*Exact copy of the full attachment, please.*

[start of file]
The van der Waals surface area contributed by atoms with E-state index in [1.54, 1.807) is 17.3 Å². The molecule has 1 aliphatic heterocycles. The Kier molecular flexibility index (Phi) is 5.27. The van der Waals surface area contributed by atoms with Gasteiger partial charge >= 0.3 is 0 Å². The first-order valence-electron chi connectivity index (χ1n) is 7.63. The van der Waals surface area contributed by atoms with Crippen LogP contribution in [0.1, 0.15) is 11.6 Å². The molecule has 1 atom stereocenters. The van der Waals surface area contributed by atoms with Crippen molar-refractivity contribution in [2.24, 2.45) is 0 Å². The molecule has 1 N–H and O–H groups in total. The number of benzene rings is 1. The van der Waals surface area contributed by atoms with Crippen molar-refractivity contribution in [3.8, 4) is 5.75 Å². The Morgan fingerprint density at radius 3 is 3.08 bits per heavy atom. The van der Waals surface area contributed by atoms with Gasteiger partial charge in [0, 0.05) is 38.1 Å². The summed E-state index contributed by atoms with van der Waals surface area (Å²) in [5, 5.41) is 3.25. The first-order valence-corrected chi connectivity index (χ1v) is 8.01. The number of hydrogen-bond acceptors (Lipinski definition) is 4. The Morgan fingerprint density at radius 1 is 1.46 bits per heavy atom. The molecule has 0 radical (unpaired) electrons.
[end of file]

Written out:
The van der Waals surface area contributed by atoms with E-state index in [1.54, 1.807) is 17.3 Å². The molecule has 1 aliphatic heterocycles. The Kier molecular flexibility index (Phi) is 5.27. The van der Waals surface area contributed by atoms with Gasteiger partial charge >= 0.3 is 0 Å². The first-order valence-electron chi connectivity index (χ1n) is 7.63. The van der Waals surface area contributed by atoms with Crippen LogP contribution in [0.1, 0.15) is 11.6 Å². The molecule has 1 atom stereocenters. The van der Waals surface area contributed by atoms with Crippen molar-refractivity contribution in [2.24, 2.45) is 0 Å². The molecule has 1 N–H and O–H groups in total. The number of benzene rings is 1. The van der Waals surface area contributed by atoms with Crippen molar-refractivity contribution in [3.8, 4) is 5.75 Å². The Morgan fingerprint density at radius 3 is 3.08 bits per heavy atom. The van der Waals surface area contributed by atoms with Gasteiger partial charge in [0, 0.05) is 38.1 Å². The summed E-state index contributed by atoms with van der Waals surface area (Å²) in [5, 5.41) is 3.25. The first-order valence-corrected chi connectivity index (χ1v) is 8.01. The number of hydrogen-bond acceptors (Lipinski definition) is 4. The Morgan fingerprint density at radius 1 is 1.46 bits per heavy atom. The molecule has 0 radical (unpaired) electrons.